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Trillium grandiflorum - American wake-robin (great white trillium)

Trillium grandiflorum ©Jaakko

American wake-robin grows in both North America and East Asia and the genus contains many fine shade perennials. Characteristic for all of the them is their trinity, the stem is three-edged, there are three horizontal leaves and also three petals.

Near the Terrace in Mustila in Macedonian pine forest grows American wake-robin which is the most common of cultivated wake-robins. In nature it can be found in deciduous forests of eastern North America as similar large covers as we have wood anemones. As in America everything is considered to be bigger so also American wake-robin is much more robust than wood anemone and also one of the biggest of the genus. Also the white flowers opening in June are big and wide. They rise elegantly above the leaves contrary to some other nodding flowered wake-robins. White flowers get red toning at the end of the bloom.

In North America American wake-robin growths have been severely exploited. It has been collected from the wild to medicinal or food purposes and also to the commercial plant sales.


Tiarella cordifolia - heartleaved foamflower

Tiarella cordifolia ©Susanna

Heartleaved foamflower with white flowers resembles the inflorescence of native False Lily of the Valley (Maianthemum bifolium) and is an excellent ground-cover for the partial shade and moist place with lacy flowers that rise above the leaves. It spreads easily with runners but not until a nuisance. It is also easy to increase from the runners.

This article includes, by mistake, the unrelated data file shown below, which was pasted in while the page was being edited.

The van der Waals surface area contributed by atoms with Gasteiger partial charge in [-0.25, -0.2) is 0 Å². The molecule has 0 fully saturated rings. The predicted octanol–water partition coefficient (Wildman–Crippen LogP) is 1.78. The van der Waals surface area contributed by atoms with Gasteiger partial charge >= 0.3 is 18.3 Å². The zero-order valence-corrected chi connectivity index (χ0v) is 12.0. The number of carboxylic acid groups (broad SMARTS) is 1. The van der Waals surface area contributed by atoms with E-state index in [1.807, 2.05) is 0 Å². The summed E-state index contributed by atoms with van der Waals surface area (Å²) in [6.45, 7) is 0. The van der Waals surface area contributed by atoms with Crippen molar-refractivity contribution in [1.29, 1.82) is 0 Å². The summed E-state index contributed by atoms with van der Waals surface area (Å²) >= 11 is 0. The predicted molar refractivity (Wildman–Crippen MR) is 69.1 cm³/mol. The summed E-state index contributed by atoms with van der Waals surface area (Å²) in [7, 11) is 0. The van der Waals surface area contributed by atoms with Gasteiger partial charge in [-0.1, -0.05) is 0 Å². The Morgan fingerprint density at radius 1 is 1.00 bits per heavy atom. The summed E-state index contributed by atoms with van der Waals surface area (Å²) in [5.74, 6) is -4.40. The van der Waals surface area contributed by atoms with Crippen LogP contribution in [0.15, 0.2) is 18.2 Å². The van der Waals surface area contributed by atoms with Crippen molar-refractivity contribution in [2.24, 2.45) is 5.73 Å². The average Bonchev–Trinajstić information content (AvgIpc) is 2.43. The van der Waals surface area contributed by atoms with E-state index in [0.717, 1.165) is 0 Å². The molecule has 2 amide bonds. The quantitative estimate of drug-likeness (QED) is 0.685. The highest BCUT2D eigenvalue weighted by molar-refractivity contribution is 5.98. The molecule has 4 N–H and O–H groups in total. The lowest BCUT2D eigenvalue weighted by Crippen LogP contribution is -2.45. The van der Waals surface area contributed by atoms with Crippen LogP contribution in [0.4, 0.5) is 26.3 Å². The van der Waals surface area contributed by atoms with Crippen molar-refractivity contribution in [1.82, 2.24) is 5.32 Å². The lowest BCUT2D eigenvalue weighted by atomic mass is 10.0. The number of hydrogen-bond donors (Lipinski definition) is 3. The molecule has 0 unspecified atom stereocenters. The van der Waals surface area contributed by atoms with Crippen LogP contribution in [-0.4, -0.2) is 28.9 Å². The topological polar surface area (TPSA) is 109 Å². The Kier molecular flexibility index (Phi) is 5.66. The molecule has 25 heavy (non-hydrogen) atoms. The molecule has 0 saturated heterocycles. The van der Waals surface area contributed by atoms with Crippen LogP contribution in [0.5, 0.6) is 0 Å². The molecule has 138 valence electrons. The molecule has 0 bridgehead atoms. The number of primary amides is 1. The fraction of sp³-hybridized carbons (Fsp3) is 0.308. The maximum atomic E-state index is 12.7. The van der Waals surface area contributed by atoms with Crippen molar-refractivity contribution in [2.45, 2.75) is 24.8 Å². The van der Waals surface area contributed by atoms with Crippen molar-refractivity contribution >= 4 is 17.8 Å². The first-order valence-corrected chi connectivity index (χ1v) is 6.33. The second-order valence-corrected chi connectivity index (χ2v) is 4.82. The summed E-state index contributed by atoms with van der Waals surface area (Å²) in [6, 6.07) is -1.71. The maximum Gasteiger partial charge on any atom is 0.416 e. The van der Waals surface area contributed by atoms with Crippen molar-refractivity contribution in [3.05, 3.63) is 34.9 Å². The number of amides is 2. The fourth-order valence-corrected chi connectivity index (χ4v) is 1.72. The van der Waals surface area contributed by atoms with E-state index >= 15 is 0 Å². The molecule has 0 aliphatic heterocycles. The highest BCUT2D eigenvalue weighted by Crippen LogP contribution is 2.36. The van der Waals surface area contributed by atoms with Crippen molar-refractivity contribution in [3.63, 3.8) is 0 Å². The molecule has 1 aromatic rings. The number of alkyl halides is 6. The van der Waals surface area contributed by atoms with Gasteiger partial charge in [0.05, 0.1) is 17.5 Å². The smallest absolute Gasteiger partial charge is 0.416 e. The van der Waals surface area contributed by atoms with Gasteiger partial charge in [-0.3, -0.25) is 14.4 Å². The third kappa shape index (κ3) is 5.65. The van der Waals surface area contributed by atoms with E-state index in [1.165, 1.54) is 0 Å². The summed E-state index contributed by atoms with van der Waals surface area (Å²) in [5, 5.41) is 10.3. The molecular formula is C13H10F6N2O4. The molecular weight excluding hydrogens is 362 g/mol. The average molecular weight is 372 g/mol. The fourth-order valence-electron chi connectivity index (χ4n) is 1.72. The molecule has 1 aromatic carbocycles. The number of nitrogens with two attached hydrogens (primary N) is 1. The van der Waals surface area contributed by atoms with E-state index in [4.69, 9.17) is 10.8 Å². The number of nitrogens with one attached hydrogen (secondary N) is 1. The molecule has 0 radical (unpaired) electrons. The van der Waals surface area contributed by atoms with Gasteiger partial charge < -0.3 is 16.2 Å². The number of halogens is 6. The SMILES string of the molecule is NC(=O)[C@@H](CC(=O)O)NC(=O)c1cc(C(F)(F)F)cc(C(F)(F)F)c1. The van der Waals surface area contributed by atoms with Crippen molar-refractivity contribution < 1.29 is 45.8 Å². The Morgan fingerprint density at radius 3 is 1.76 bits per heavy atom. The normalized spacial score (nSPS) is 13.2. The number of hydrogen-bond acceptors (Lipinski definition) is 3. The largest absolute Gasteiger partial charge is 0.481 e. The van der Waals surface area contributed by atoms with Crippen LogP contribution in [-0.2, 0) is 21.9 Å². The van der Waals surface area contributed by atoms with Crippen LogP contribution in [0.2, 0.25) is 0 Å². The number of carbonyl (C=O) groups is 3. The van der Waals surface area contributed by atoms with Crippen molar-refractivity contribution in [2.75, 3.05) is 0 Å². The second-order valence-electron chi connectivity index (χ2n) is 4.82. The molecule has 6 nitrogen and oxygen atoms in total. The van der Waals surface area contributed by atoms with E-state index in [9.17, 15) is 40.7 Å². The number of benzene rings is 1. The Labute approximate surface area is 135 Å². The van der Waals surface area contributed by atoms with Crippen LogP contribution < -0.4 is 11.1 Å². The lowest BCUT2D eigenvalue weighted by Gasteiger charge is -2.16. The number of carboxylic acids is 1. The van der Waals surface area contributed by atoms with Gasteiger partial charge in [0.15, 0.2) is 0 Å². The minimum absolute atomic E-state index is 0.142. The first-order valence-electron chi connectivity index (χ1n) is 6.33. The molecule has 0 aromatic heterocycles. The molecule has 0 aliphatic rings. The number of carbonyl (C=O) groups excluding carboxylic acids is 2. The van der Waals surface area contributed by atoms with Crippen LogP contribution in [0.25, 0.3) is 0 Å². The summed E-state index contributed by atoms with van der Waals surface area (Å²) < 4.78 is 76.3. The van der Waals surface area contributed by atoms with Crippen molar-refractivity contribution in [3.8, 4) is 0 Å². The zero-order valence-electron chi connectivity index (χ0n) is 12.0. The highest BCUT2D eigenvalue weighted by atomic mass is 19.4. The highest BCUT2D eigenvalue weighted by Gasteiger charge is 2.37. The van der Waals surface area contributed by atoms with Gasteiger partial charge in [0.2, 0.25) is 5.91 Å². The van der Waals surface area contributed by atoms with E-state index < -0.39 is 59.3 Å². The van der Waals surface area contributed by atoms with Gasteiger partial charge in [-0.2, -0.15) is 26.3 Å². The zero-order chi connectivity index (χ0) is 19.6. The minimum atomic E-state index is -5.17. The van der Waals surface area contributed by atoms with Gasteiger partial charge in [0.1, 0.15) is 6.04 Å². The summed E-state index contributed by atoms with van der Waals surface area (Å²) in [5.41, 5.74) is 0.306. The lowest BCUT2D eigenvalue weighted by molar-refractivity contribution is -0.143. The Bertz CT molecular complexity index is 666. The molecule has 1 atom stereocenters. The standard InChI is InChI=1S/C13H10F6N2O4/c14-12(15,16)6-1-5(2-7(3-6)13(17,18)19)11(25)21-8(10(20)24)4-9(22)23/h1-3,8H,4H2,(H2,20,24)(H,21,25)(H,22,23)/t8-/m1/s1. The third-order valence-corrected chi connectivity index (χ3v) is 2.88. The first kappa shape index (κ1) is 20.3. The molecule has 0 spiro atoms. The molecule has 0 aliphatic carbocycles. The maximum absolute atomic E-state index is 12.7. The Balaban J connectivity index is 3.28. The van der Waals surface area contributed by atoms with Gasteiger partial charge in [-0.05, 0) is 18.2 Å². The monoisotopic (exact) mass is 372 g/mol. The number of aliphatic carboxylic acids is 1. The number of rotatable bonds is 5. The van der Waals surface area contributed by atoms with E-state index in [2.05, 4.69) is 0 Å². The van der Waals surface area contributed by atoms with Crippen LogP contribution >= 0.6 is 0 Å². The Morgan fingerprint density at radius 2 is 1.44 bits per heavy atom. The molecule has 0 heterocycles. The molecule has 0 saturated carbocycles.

The leaves are bright green and slightly angular heart-shaped. They are semi evergreen and they get reddish winter color. There are many cultivars of the heartleaved foamflower that have different, especially red-veined, leaf forms.

Heartleaved foamflower is native in North America where it can form large covers in mountain forests with spotted geranium (Geranium maculatum) and wild blue phlox (Phlox divaricata). Heartleaved foamflower is related to coral bells (Heuchera) and their intergeneric hybrids are called foamy bells ( × Heucherella).


Corydalis cava - holewort


From the large genus of Corydalis the native in Finland are only fumewort (C. solida) and C. intermedia. Holewort is a delicate species from the Central Europe and it has reddish-purple or occasionally white flowers. The major difference to the native fumewort can be found underground. Fumeworts are tuberous plants and tuber of holewort is hollow (cava = hollow, concave).

In nature holewort is increased by seeds which the ants transport to gain from the elaiosome. After germination the developing tuber grows for four years and during that time the central of the tuber becomes hollow. When the tuber grows old the basal decomposes and the tuber will be concave, roundish ellipsoid or somewhat conical.

In Mustila holewort blooms in spring at the Terassi (Terrace) both reddish-purple and white colored. The leaves stay green and photosynthesizing even when then the seeds are matured. Thus it gains strength for the next flowering period. The holewort should be planted shade so that leaves would not wither too quickly. In any case it has fully disappeared to underground till midsummer.


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